I like IoT, but does it have anything to do with Citrix and End User Computing? Maybe. Maybe not.

IoT has been building up a head of steam lately, and depending on which company you're listening to it sounds like it could be the next big thing. I'm talking about "virtualization" and "cloud" levels of buzzworthiness here.

IoT has been building up a head of steam lately, and depending on which company you’re listening to it sounds like it could be the next big thing. I’m talking about “virtualization” and “cloud” levels of buzzworthiness here. I get why. Machine to Machine (M2M) communication sounds cool. The automation possibilities using various sensors on embedded devices are seemingly endless.

For most people right now, IoT amounts to some WeMo devices that remind me of a way cooler version of X10, and maybe a Keurig that knows when I wake up so it can just make the coffee for me.  I just bought a universal remote with WeMo capabilities, though I don’t think I have any lights I need to remote control at the moment. (I sound like an old man!)

I realize that IoT is so much more than that. IoT is moving the connectivity to the sensors themselves, while leaving the decision making to something else (as opposed to a single monolithic thing with lots of stuff going on that tries to be everything to everyone). It’s like an ever expanding neural network that can be connected to anything, anywhere, any time. 

IoT demonstrations are usually exciting because it shows a cool (but not necessarily useful) function that you can perform when you get Thing A talking to Thing B to make one thing happen, then relay the result of that over to Thing C and kick of another chain of events. IFTTT was made for this! 

So the demos are good, but why does Citrix, a company with an overwhelming focus on enterprise End User Computing want to play in the IoT space? Moreover, why does an End User Computing guy like me care about IoT?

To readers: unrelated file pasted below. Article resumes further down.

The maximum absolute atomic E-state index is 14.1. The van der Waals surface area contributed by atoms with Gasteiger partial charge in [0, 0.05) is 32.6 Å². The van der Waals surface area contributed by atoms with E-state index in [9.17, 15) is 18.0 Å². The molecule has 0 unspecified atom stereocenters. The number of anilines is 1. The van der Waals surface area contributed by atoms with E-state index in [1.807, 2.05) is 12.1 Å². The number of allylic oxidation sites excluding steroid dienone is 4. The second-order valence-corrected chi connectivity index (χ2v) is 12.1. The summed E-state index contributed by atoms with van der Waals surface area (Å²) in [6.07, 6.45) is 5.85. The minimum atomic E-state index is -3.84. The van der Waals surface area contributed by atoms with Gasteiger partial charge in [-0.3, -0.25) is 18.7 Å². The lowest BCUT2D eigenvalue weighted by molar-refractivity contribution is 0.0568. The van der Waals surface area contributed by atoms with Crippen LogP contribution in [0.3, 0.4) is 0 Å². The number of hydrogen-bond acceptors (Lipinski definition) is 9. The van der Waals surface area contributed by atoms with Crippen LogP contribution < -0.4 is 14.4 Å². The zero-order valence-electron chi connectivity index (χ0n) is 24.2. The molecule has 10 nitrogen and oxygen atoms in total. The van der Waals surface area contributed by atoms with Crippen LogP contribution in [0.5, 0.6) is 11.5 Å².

Citrix recently bought a company named Octoblu, and last week at Citrix Summit they had some fun at a hackathon that produced a few gee-whiz demos. There’s not a lot of information that comes out of Summit, but twitter did provide a few interesting photos and videos.

Octoblu’s corporate slogan is “We make all APIs, Platforms, and Devices talk to each other. Easily.” That sounds awesome, because we already have an issue with fragmentation with mobile devices, and there’s only one or two of those per person. Imagine more embedded devices like heart rate monitors, temperature sensors, oxygen sensors, thermostats, smoke alarms, moisture sensors, and so on. Fragmentation is going to become a real hurdle to getting all of these devices talking to each other. Keep in mind, too, that those few devices are the low hanging fruit on the embedded devices tree. Add in recreational and industrial devices and the potential problem gets worse.

Ok, so a company that makes all that stuff work together in an easy way sounds like a great idea. But what in the world does Citrix intend to do with them? There’s a management angle, as explained by Citrix Lab’s own Chris Witeck back in November. The question is, though, how does that tie into what Citrix does today?

As part of the acquisition of OctoBlu, Citrix also brings on two high-profile people: Chris Matthieu and Geir Ramleth. Matthieu is now the Director of IoT Engineering at Citrix is an automation freak (in a good way). He was once quoted in Wired as saying "Yes, I'm trying to build Skynet from Terminator." Ramleth, who was the CEO of Octoblu was previously the CIO of construction company Bechtel during which time he was responsible for what has been described as the “Googleization of Bechtel.” He takes over as Chief Strategy Office at Citrix, and it’s that nugget that can begin to shed some light on why Citrix would get involved.

My hunch is that this isn’t about a convergence of EUC and IoT. Citrix has other irons in the fire, like Sharefile and NetScaler. You could almost look at those as core technologies that enable EUC, and IoT is just another element that could be enabled by those core technologies. This is Citrix branching out (not that something won’t bleed over from one to the other).